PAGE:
* Investors eyeing ECB on Thursday, jobs data Friday
* China's move to cool property market stokes growth worries
* Italy edges closer to another election
By Luciana Lopez
NEW YORK, March 4 U.S. Treasury debt prices fell
on Monday as investors weighed recent price gains against
political uncertainty in Italy and growth fears in China.
U.S. government debt stayed well within recent ranges,
despite choppy trading.
Treasuries could likely stay rangebound, as well, for much
of the week, as markets wait for a European Central Bank meeting
on Thursday and key U.S. jobs figures on Friday.
"The market's a bit expensive to really go 'gung-ho' and buy
at this point even though there's a lot of risk," said Kim
Rupert, managing director of global fixed income analysis at
Action Economics LLC in San Francisco.
Prices for 10-year Treasuries slipped 4/32 to
yield 1.858 percent on Monday, from 1.8446 percent late on
Prices for 30-year bonds fell 6/32 to yield
3.064 percent, despite having risen earlier in the session.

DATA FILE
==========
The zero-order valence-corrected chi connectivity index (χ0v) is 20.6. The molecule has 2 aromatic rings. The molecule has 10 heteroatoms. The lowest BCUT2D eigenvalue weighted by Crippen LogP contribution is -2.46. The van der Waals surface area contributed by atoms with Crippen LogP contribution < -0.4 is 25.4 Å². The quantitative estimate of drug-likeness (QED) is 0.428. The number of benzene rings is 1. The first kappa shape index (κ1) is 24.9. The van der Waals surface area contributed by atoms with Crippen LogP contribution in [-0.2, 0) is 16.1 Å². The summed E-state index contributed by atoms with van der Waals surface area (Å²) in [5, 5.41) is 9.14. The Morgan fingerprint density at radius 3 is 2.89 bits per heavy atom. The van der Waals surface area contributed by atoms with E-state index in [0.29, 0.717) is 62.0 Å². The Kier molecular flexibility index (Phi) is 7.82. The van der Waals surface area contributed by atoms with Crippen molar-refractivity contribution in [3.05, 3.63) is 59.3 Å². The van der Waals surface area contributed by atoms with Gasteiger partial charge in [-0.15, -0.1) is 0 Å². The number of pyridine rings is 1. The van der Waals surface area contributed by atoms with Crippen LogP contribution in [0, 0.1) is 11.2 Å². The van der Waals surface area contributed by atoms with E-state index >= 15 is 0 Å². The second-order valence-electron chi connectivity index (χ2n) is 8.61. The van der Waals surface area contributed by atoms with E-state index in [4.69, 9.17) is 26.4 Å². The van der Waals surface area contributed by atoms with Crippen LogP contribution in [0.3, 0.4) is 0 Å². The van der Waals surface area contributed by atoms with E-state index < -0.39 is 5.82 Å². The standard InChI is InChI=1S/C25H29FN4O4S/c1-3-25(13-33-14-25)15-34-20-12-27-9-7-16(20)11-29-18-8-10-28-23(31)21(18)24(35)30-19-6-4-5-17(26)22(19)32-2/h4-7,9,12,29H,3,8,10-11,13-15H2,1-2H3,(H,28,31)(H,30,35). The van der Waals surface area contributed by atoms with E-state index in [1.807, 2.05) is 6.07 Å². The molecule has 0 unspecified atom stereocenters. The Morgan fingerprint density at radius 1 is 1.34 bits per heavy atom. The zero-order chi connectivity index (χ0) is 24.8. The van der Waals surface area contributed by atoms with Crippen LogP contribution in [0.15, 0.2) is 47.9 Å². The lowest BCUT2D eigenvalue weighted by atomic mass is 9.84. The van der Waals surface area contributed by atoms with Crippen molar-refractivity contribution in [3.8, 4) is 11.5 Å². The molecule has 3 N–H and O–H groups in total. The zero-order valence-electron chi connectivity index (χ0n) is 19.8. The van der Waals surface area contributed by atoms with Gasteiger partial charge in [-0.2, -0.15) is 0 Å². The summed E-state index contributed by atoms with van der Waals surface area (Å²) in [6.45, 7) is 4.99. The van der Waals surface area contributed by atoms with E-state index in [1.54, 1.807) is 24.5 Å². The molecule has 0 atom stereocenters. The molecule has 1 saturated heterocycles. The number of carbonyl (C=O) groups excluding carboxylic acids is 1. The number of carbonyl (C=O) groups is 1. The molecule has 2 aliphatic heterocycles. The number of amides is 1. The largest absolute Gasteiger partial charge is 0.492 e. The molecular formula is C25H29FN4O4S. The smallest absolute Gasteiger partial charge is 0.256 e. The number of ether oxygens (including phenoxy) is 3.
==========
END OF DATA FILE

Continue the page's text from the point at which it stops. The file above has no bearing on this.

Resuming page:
Investors were nervous China's government actions to cool
the heated property market could weigh on growth.
Ongoing political turmoil in Italy also dented investor
appetite for risk. After last month's inconclusive election, the
country could be inching closer towards another vote within
"It's less about Italy per se than voter and political
reaction to austerity," said Jim Vogel, interest rate strategist
at FTN Financial in Memphis.
Those reactions to budget austerity have broader
implications for much of Europe. While the euro zone sovereign
debt crisis has quieted recently, problem spots such as Spain
and Italy remain.
Nor are the problems confined to the monetary union, as
worries have flared recently about the possibility of another
slide into recession in the United Kingdom.
Investors this week will eye the ECB's rate decision on
Thursday. With analysts in a Reuters poll expecting policymakers
to stand pat, a surprise rate cut could jolt markets.
On Friday, investors will wait for key U.S. jobs data.
Analysts in a Reuters poll see non-farm payrolls rising by
160,000. The U.S. Federal Reserve has emphasized the need to see
a lower unemployment rate in weighing monetary policy.
Until that rate, currently at 7.9 percent, edges closer to
the bank's goal of 6.5 percent, analysts say the bank is
unlikely to tighten its ultra-loose policy.
Janet Yellen, the Federal Reserve's influential vice chair,
said on Monday the U.S. central bank's aggressive monetary
stimulus is warranted given how far the economy was operating
below its full potential.
Yellen said Fed officials expect the unemployment rate to
come down all too slowly to around 7 percent at the end of next